The Twelve Imams are the spiritual and political successors to the Islamic prophet Muhammad in the Twelver or Athnā‘ashariyyah branch of Shia Islam, including that of the Alawite and the Alevi sects.

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The verse of Mawadda

The verse of Mawadda (Arabic:آیه الْمَوَدَّةَ) is verse twenty three of sura Ash-Shura that Muhammad's wage of Resalat is introduced to love his near relatives.

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The verse of purification

The verse of purification (Arabic:آیه تطهیر) is verse (Ayah) in the Qur'an.

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Transcendent theosophy

Transcendent theosophy or al-hikmat al-muta’li (حكمت متعالي), the doctrine and philosophy developed by Persian philosopher Mulla Sadra, is one of two main disciplines of Islamic philosophy that is currently live and active.

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Treaty of Hudaybiyyah

The Treaty of Hudaybiyyah (Arabic: صلح الحديبية) was an important event that took place during the formation of Islam.

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Tribes of Arabia

The tribes of Arabia are the clans that originated in the Arabian Peninsula.

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Twelver

Twelver (translit; شیعه دوازده‌امامی) or Imamiyyah (إمامية) is the largest branch of Shia Islam.

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Umamah bint Zainab

Umamah bint Abu al-'As bin al-Rabi' (Arabic: أمامة بنت ابو العاص بن الربيع) was a granddaughter of the Islamic prophet Muhammad and Khadija bint Khuwaylid.She is numbered among his companions.

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Umar

Umar, also spelled Omar (عمر بن الخطاب, "Umar, Son of Al-Khattab"; c. 584 CE 3 November 644 CE), was one of the most powerful and influential Muslim caliphs in history.

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Umar at Fatimah's house

Umar at Fatimah's house refers to the event where Umar and his supporters went to the house of Fatimah, the daughter of the prophet Muhammad, in order to get the allegiance of Ali and his followers.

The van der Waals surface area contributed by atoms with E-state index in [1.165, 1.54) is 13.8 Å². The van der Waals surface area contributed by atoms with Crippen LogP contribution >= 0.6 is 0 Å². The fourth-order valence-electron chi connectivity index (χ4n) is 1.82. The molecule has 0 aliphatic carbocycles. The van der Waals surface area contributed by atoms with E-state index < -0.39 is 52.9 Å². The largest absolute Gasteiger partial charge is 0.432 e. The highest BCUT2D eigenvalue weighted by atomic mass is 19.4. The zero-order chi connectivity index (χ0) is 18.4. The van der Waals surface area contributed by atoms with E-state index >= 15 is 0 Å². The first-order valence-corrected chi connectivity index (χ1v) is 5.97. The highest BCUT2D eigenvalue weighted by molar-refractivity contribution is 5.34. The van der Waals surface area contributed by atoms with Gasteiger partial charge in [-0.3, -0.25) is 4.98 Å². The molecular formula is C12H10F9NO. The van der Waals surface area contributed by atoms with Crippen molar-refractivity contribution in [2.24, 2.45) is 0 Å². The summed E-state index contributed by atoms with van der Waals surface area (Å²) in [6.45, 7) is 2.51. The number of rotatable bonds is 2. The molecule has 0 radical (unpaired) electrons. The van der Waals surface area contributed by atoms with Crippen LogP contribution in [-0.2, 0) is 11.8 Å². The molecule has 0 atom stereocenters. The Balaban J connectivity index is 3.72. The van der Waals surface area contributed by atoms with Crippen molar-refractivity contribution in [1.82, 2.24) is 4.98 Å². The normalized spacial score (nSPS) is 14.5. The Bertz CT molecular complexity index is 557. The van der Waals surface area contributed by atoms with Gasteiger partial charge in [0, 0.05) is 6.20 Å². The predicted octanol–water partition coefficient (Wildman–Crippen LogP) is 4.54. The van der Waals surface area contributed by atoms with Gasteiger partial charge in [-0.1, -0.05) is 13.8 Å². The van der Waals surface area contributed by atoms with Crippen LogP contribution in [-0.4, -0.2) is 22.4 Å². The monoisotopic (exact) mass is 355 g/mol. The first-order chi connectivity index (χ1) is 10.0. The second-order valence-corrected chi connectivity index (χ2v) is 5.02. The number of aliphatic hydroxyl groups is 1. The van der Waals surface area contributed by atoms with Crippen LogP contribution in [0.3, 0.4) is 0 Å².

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Umar II

Umar ibn Abd al-Aziz or Omar ibn Abd al-Aziz (2 November 682 (26th Safar, 63 AH) – February 720 (16th Rajab, 101 AH)) (ʿUmar ibn ʿAbd al-ʿAzīz) was an Umayyad caliph who ruled from 717 to 720.

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Umayyad Caliphate

The Umayyad Caliphate (ٱلْخِلافَةُ ٱلأُمَوِيَّة, trans. Al-Khilāfatu al-ʾUmawiyyah), also spelt, was the second of the four major caliphates established after the death of Muhammad.

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Umm Ayman

Barakah (بَـرَكَـة) the daughter of Tha'alaba bin Amr, known as Umme Aymen (أمّ أيمن), was the Second Mother of the Prophet of Islam, she was an Abyssinian slave girl of Abdullah ibn Abdul-Muttalib, or his wife Aminah.

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Umm Kulthum bint Ali

Zaynab al-Sughra (Zaynab the Younger), also known by her kunya Umm Kulthum bint Ali, was the granddaughter of the Islamic prophet Muhammad and the daughter of Imam Ali.

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Umm ul-Banin

Fāṭimah bint Ḥuzam al-Kulābīyya (فاطمة بنت حزام الكلابية - died 64 A.H. (683/684) or 69 A.H. (688/689)), commonly known as Umm ul-Banin ("mother of several sons"), was from the tribe of Banu Kilab a branch of Qais Ailan tribes.

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Ummah

(أمة) is an Arabic word meaning "community".

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Urdu

Urdu (اُردُو ALA-LC:, or Modern Standard Urdu) is a Persianised standard register of the Hindustani language.

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Uthman

Uthman ibn Affan (ʿUthmān ibn ʿAffān), also known in English by the Turkish and Persian rendering, Osman (579 – 17 June 656), was a companion of the Islamic prophet Muhammad and the third of the Rashidun, or "Rightly Guided Caliphs".